FINAL CHAMPIONSHIP POSITIONS: 1: Mason Crawford (OSET) 135; 2: Jacob Wilson (OSET) 133; 3: Tom

Jacob Wilson (OSET) 94

Gibbins (OSET) 112; 4: Bobby Crabtree (OSET) 110; 5: Robbie Bremner (OSET) 98; 6: Edwyn James (OSET) 82; 7: Fletcher Ely (OSET) 74; 8: Samuel Lefevre (OSET) 53; 9: Dan Bruce (OSET) 47; 10: Joshua Witting (OSET) 42; 11: Carter Cubbon (OSET) 31; 12: Callum McKay (OSET) 30; 13: Jenson Fox (OSET) 26; 14: Evan Arnold (OSET) 24; 15: Zac Lund (Beta) 21. OCTOBER-NOVEMBER 2019 • TRIAL MAGAZINE


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NEW EVENT

SHETLAND TWO-DAY

Simmer Dim

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OCTOBER-NOVEMBER 2019 • TRIAL MAGAZINE


NEW EVENT

SHETLAND TWO-DAY

The current Scottish Trials Champion Andrew Anderson (East Neuk Scorpa) made sure the first event win stayed in Scotland.

‘Simmer Dim’ is a phrase from the northern islands of Scotland which refers to the part of the year around midsummer when, thanks to the fact that the Shetland Isles are closer to the Arctic Circle than they are to London, you can enjoy 23 hours of daylight during midsummer. This is far from the only thing that makes the Shetland Islands such a special place though! Over the weekend 29th and 30th of June, organised by the Aberdeenshire based Bon Accord Motorcycle Club, 110 riders from all over the UK plus one international entrant enjoyed a unique opportunity to be among the first to come and ride a competitive motorcycle trial in the northernmost part of the United Kingdom, the Shetland Two Day Trial. WORDS: YOOMEE & JOHN HIRD • PICTURES: MATT BETTS, BRIAN GRAY PHOTOGRAPHY IF ANYONE WOULD LIKE PRINTS FROM THE EVENT SHOULD CONTACT BRIAN GRAY VIA HIS WEBSITE: WWW.BRIANGRAYPHOTOGRAPHY.COM

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e first found out about this proposed new event at the 2019 Scottish Six Days Trial over a ‘pint’ with our good friends John Hird and Matt Betts, two very keen off-road enthusiasts who are also behind some of the most spectacular filming and pictures you will ever see from the SSDT. The two-day trial would be set out on completely unused ground among the stunning coastal scenery on the west and sunny side of Shetland, this was a chance to experience trials riding at its finest. An all off-road course, of approximately ten miles in length, with moors, bogs, hills, rocks,

Just look at the stunning backdrop as Gary MacMillan (Gas Gas) wheelies up the rocks. TRIAL MAGAZINE • OCTOBER-NOVEMBER 2019

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NEW EVENT

SHETLAND TWO-DAY

Jonathan Wren (TRS) in full control.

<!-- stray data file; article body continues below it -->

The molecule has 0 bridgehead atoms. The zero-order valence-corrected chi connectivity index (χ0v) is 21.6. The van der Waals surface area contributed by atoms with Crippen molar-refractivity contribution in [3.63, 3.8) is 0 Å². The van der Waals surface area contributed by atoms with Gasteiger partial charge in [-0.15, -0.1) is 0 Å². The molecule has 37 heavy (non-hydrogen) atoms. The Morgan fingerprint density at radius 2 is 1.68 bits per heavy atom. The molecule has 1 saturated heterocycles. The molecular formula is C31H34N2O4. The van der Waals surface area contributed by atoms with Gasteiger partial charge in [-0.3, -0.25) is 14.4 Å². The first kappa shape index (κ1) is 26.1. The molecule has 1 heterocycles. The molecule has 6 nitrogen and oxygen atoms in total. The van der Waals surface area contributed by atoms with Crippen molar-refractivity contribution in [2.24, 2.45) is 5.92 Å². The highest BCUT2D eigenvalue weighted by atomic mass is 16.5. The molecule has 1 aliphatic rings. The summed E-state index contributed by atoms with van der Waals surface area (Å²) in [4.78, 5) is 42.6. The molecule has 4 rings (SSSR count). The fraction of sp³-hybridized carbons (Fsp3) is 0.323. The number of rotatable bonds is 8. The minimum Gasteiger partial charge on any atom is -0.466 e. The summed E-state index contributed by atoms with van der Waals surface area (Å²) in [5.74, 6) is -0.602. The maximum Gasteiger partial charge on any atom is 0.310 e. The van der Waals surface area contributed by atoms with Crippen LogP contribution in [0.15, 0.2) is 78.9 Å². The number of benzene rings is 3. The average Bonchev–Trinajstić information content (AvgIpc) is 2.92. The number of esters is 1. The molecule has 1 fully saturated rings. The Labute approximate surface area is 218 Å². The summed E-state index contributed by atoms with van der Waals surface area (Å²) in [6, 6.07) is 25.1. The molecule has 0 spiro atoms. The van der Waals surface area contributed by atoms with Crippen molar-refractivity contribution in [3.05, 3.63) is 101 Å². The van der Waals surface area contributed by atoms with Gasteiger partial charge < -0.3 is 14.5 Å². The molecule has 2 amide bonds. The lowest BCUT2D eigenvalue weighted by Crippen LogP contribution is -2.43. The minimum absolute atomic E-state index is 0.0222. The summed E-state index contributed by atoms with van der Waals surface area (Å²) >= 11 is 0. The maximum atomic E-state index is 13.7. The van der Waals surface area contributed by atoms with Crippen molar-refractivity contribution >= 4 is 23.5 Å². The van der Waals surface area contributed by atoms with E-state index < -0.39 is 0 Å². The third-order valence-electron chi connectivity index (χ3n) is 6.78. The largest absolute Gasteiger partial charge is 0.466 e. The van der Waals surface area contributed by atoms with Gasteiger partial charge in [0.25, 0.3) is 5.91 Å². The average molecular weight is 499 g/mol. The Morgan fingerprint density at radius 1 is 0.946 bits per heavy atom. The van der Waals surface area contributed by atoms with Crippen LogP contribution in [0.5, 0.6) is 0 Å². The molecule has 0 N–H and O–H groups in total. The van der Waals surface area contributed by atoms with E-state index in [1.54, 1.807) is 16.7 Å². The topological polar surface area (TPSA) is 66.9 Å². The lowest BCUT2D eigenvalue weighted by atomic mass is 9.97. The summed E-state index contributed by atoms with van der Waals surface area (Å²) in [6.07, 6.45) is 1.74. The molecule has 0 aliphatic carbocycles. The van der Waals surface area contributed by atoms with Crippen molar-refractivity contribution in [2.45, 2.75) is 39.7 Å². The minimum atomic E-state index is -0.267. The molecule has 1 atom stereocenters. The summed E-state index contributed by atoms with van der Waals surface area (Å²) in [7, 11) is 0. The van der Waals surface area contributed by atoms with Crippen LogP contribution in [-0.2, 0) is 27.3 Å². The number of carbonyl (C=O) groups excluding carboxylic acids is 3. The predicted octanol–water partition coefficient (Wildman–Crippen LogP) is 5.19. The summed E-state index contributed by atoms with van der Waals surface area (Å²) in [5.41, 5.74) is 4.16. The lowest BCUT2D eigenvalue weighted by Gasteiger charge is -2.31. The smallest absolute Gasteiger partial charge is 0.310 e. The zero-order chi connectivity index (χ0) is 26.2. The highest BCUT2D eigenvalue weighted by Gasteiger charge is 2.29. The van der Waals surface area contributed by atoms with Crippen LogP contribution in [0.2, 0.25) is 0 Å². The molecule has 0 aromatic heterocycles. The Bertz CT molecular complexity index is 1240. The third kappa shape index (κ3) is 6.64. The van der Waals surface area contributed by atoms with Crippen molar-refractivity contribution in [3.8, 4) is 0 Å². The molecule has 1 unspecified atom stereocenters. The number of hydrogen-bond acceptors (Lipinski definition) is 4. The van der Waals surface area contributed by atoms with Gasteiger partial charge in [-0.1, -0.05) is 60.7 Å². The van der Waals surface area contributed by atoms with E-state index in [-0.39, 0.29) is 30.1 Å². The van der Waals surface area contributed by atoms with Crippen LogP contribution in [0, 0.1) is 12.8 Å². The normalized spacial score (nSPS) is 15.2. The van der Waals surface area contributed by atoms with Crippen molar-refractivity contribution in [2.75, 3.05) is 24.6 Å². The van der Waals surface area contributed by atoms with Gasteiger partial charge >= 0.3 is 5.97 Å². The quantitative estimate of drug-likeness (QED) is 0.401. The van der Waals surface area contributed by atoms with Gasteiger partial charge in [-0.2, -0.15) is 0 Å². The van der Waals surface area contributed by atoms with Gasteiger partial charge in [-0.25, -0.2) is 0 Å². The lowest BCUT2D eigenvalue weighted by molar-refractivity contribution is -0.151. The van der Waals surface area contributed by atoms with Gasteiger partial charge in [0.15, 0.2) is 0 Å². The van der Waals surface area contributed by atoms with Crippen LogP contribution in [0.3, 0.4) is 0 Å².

Enjoying the weekend with his friends, Tom Middleton (Inch Perfect Beta) remains calm as Boyd Webster prepares to catch him.

burns but no trees — Shetland is well known for having virtually no trees — so make sure you have a side stand on your machine! And they planned to make use of that extended daylight. With catering and entertainment provided on the Saturday evening, this was going to be a weekend to remember. The event would consist of three laps of 15 sections on the Saturday and two laps of mainly different sections on Sunday. A good entry One-hundred-and-ten riders from all over the UK, plus one international entrant, arrived to compete. The lap was an all off-road, ten-mile route on what most riders described as a jawdroppingly stunning venue at West Burrafirth. A small band of Shetland trials enthusiasts had set up a start field that would shame some far larger international events. They were supplemented for the weekend by members of the Aberdeenshire based Bon Accord MC who ran the sporting side of the event and laid out 15 tough sections on both days. There were three routes in each section aimed at suiting riders of all abilities, but the blue hard route was considered to be too hard by many expert clubmen. This was mainly caused by the ground not holding up as well as expected. Although the majority of sections were on solid grippy rock they also had grass parts which cut up badly and became extremely difficult to find grip in. Bear in mind though that this was the first running of the event and many lessons have already been learnt. Yeadon Guiseley rider John Lydamore commented: “I was having to take extra care whilst riding on the route as I couldn’t stop staring at the beautiful scenery rather than looking where I was going!” Everyone one who was in attendance entered into the spirit of the event which also gave a welcome boost to the tourism figures as many had never been to this far-fetched part of the world before.

The Shetland Two Day Trial was open to everyone. 100

A conducted route with ten sections each day was set up near the start field for the youngsters to enjoy, and was well received by the small group of riders.

Day one At the end of the day on Saturday, day one, the current Scottish Trials Champion Andrew Anderson on the Scorpa was leading the premier class on an outstanding score of only four marks dropped. This included a clear lap of the last and most slippery one. He was followed up by a group of English riders with Russ Rooksby on 11, Tom Middleton on 14, James Johnson on 23 and Boyd Webster on 31 before there was a large gap to the sixth-placed rider with over 110 marks dropped. The green Clubman route saw a much tighter spread of scores across all classes riding this route, with the over 50s class being particularly interesting with old foes Billy Mathews, Ali Stewart and Billy Ross holding the top three places and continuing a competition that’s been playing out since they were schoolboy riders. The yellow Easy route certainly wasn’t easy given how slippery the ground was, but at least these riders only had two laps to worry about. Bon Accord MC Club member Gav Lewis, sporting ‘Viking’ horns on his helmet, led the way at the end of day one.